Composer Hildur Guðnadóttir is already in the history books after she won the best original score Oscar for “Joker” (2019). Now, she could break a new record with two bonafide awards contenders.
Todd Field’s “Tár,” a fictional psychological drama about one of the greatest living composers and conductors, has received critical acclaim after debuting at many of the fall film festivals. One of the highly praised elements was the incredible music featured in the film. However, in a movie about a composer, many casual cinema-goers were left wondering what was original or pre-purposed (unless you are an expert on musical compositions). Focus Features has confirmed to Variety exclusively that the film’s music by Guðnadóttir meets the requirement for Academy Awards and will be submitted for consideration.
Final determinations for eligibility are ultimately made by the Academy’s music branch. For a score to qualify, a film must feature music written specifically for the film by the submitting composer. Some pre-existing music is allowed by a contending film, but it must include a minimum of 60% original music in order to qualify.
In addition to original score for Guðnadóttir, “Tár” is being submitted in the following categories: best picture (Todd Field, Scott Lambert, Alexandra Milchan), directing, actress (Cate Blanchett), supporting actress (Nina Hoss, Noémie Merlant, Sophie Kauer), original screenplay (Field), cinematography (Florian Hoffmeister), film editing (Monika Willi), production design (Marco Bittner Rosser, Ernestine Hipper), costume design (Bina Daigeler) and makeup/hairstyling and sound (eligibilities to be determined).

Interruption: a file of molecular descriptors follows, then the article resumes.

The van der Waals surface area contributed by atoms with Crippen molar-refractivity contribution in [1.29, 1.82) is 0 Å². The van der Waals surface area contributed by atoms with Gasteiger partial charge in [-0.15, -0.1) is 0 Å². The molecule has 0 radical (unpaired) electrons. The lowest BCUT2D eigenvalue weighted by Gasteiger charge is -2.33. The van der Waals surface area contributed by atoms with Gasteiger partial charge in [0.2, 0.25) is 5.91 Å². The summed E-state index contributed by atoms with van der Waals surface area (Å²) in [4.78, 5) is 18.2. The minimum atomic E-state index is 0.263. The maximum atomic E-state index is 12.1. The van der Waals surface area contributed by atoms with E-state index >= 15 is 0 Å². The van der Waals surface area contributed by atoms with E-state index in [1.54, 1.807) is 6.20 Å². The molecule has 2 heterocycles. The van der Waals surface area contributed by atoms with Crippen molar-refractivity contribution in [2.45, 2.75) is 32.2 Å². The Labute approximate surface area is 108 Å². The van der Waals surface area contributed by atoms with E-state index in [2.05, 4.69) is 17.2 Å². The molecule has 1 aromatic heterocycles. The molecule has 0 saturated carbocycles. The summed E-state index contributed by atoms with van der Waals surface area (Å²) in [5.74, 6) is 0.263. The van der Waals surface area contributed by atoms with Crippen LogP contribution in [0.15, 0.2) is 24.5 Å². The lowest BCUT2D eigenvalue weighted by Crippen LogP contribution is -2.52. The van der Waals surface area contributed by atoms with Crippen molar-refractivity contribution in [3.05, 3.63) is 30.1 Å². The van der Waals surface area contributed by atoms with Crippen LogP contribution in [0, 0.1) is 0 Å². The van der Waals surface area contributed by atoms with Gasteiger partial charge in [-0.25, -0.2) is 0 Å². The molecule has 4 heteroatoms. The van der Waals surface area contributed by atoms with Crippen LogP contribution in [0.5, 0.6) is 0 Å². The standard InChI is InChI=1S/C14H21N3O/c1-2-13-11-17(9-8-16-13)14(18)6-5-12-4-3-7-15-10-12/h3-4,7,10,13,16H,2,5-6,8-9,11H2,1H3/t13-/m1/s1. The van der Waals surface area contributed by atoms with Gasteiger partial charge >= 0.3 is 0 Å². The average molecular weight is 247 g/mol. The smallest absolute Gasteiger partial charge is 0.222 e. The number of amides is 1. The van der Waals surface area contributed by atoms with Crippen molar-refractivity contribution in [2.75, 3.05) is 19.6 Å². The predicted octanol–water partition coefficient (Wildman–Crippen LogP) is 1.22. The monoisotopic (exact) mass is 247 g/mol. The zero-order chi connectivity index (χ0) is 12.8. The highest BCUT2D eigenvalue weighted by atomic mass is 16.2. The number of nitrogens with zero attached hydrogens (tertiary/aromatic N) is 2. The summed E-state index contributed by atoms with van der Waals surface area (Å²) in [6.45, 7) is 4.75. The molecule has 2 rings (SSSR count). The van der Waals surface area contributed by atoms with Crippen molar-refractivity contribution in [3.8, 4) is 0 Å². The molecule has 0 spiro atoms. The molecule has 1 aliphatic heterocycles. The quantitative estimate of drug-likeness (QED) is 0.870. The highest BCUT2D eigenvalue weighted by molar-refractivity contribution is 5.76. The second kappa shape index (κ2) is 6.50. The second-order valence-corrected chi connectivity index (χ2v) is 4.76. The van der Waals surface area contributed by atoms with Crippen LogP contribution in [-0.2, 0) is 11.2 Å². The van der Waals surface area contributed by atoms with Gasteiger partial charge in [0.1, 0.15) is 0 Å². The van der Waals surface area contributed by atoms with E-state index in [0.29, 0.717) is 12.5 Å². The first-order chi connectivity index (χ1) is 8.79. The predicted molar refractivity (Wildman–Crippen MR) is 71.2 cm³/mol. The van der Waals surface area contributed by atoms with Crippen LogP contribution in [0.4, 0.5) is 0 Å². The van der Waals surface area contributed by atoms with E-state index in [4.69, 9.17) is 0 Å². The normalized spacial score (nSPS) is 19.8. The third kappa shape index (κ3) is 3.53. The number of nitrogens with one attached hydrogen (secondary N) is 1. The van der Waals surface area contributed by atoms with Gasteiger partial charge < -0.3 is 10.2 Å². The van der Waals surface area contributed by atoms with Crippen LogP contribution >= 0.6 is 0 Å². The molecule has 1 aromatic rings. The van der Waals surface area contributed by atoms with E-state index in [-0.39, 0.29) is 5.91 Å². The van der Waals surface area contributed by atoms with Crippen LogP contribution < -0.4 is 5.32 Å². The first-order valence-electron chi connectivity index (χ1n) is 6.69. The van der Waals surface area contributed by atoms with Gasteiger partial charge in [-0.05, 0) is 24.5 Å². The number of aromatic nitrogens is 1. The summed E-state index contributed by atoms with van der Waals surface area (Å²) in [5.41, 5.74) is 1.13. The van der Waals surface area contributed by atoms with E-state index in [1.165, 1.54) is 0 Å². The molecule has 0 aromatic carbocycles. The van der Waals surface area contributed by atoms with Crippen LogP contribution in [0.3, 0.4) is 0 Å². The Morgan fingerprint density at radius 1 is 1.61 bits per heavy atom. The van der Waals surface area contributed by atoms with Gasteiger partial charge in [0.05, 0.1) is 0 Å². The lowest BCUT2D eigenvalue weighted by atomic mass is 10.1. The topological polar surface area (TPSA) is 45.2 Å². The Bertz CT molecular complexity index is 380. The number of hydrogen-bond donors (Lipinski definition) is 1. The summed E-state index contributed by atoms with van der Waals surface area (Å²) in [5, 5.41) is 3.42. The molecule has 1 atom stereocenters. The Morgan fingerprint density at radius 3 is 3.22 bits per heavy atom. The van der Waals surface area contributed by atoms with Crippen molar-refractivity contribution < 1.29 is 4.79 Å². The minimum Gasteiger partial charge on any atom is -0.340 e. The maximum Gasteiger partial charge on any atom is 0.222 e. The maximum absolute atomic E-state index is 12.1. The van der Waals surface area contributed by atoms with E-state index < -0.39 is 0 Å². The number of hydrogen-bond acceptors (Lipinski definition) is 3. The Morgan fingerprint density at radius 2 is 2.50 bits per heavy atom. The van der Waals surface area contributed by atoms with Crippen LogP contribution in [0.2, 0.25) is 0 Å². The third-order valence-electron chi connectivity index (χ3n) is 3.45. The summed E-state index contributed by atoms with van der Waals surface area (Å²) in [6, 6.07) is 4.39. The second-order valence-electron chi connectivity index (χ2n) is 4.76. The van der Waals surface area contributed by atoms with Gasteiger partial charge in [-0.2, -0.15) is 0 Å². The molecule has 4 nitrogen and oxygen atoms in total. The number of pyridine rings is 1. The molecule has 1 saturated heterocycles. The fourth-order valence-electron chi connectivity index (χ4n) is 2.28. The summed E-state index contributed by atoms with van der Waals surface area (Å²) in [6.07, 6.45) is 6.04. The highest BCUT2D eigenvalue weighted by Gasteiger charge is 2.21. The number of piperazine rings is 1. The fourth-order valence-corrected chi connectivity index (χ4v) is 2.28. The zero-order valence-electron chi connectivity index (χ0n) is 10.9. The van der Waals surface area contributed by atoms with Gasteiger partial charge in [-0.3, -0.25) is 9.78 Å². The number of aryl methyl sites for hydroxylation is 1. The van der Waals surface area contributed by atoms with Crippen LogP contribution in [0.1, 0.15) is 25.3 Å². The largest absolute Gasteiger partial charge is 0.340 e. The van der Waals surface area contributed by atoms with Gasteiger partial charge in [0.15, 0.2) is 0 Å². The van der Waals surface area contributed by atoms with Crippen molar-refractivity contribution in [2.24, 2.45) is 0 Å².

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In addition to “Tár,” Guðnadóttir also composed Sarah Polley’s “Women Talking” for MGM/United Artists Releasing, which also received critical praise. If nominated for both entries, Guðnadóttir would be the first woman to receive two nominations for original score in the same year, a category that has often double-dipped for her male counterparts, most recently for Trent Reznor and Atticus Ross (“Mank” and “Soul” in 2020). Coincidentally, the Oscar-winning duo is in the running once again with a pair of acclaimed chords from Luca Guadgnino’s “Bones & All” and Sam Mendes’ “Empire of Light.”
Simply returning to the ceremony with one of her eligible films will put Guðnadóttir on a small list. She’d be the third woman to receive more than one nom for original score, after Angela Morley (1974’s “The Little Prince” and 1977’s “The Slipper and the Rose”) and Rachel Portman (winner for 1996’s “Emma” and nominated for 1999’s “The Cider House Rules” and 2000’s “Chocolat”). Portman is the most-nominated woman with three nods and Guðnadóttir has a shot to tie that very record.
Guðnadóttir was recently honored at the Toronto Film Festival with the Variety artisan award for her work. “Tár” will screen at the New York Film Festival before it begins its limited theatrical run on Oct. 7.